"Now nobody get nervous, you ain't got nothing to fear. You're being robbed by the John Dillinger Gang, that's the best there is!" -- John Dillinger

Since the first cavemen planned their first theft of fresh meat from a rival tribe, the bad guy has always looked for the big score. From Jesse James to John Dillinger to Willie Sutton, there have always been those who hunted the big game.

The world of cybercrime isn't much different. While there are plenty of hackers who make a good living cracking small business accounts or stealing individual identities, the most ambitious attackers prefer a challenge. NASA. The White House. The National Security Agency. And it's hardly a surprise to hear that hackers are taking plenty of shots at today's golden gooses of user information: Facebook, Twitter, and Google.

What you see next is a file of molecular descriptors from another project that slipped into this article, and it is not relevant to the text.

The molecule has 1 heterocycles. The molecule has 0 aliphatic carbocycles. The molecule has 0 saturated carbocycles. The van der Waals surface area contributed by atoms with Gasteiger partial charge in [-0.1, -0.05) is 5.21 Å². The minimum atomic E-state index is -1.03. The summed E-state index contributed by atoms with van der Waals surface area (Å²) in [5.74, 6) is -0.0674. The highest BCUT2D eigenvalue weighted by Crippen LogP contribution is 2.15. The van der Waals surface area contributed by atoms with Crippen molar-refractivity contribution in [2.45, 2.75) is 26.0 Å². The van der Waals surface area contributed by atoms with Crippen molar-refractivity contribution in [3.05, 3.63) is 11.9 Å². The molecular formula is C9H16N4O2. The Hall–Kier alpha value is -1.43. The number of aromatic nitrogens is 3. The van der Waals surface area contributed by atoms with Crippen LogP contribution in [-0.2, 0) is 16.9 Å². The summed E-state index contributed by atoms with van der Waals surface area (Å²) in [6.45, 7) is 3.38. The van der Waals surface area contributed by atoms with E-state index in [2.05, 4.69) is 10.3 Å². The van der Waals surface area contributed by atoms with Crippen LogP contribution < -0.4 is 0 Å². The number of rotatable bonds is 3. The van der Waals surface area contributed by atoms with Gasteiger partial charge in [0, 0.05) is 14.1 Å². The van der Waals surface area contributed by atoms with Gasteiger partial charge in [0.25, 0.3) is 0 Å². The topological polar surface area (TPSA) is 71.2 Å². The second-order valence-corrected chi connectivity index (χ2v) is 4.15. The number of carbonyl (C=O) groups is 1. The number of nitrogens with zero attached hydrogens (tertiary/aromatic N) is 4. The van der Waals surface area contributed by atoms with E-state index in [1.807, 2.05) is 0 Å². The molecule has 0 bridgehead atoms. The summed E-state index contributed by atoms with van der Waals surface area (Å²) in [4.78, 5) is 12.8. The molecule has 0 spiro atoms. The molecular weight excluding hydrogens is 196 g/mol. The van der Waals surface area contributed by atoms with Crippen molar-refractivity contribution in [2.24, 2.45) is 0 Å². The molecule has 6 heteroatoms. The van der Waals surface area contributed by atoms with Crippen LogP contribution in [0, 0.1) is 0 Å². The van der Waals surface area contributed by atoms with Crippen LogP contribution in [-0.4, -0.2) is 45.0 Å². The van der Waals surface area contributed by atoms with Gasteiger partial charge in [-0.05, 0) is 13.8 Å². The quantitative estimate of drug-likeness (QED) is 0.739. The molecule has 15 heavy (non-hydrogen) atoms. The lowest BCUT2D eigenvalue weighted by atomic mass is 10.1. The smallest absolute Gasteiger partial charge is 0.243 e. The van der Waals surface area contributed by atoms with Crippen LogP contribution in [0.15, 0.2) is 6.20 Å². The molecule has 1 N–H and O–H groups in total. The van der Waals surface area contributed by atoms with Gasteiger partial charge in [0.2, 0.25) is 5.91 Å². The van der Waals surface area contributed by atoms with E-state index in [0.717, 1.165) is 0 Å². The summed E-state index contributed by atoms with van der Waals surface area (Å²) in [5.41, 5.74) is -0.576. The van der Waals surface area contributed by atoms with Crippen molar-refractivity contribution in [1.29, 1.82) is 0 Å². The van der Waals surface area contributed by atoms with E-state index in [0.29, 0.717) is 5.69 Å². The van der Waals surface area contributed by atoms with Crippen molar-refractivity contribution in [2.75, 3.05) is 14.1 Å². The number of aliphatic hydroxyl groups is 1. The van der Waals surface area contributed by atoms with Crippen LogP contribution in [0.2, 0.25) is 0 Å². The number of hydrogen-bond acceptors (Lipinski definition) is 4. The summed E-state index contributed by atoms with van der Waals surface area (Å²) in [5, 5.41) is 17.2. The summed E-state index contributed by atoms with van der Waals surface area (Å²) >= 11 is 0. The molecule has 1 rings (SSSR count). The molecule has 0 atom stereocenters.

With all of this as backdrop, it constantly amazes me that large, hugely successful organizations still often fail in their efforts to preserve databases of hundreds of thousands -- sometimes millions -- of users. How can such enormous volumes of data be compromised?

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